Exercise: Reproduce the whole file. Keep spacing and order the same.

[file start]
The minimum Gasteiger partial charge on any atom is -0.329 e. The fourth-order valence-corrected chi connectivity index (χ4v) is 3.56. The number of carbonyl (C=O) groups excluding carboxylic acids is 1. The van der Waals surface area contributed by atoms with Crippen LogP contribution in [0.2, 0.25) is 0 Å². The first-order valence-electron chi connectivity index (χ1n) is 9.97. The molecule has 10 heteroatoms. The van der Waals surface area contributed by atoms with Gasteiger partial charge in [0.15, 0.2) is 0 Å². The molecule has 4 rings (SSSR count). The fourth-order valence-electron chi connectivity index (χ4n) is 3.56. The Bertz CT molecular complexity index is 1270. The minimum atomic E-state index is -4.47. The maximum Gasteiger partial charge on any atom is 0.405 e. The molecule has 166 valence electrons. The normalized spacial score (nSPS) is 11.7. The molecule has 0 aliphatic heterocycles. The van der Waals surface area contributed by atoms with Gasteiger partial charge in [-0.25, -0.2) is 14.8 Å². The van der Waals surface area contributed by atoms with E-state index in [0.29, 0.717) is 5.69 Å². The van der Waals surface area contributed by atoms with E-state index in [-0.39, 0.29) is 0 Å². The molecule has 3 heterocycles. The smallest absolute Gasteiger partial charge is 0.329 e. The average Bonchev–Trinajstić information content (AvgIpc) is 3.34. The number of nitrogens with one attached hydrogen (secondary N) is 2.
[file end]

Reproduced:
The minimum Gasteiger partial charge on any atom is -0.329 e. The fourth-order valence-corrected chi connectivity index (χ4v) is 3.56. The number of carbonyl (C=O) groups excluding carboxylic acids is 1. The van der Waals surface area contributed by atoms with Crippen LogP contribution in [0.2, 0.25) is 0 Å². The first-order valence-electron chi connectivity index (χ1n) is 9.97. The molecule has 10 heteroatoms. The van der Waals surface area contributed by atoms with Gasteiger partial charge in [0.15, 0.2) is 0 Å². The molecule has 4 rings (SSSR count). The fourth-order valence-electron chi connectivity index (χ4n) is 3.56. The Bertz CT molecular complexity index is 1270. The minimum atomic E-state index is -4.47. The maximum Gasteiger partial charge on any atom is 0.405 e. The molecule has 166 valence electrons. The normalized spacial score (nSPS) is 11.7. The molecule has 0 aliphatic heterocycles. The van der Waals surface area contributed by atoms with Gasteiger partial charge in [-0.25, -0.2) is 14.8 Å². The van der Waals surface area contributed by atoms with E-state index in [0.29, 0.717) is 5.69 Å². The van der Waals surface area contributed by atoms with E-state index in [-0.39, 0.29) is 0 Å². The molecule has 3 heterocycles. The smallest absolute Gasteiger partial charge is 0.329 e. The average Bonchev–Trinajstić information content (AvgIpc) is 3.34. The number of nitrogens with one attached hydrogen (secondary N) is 2.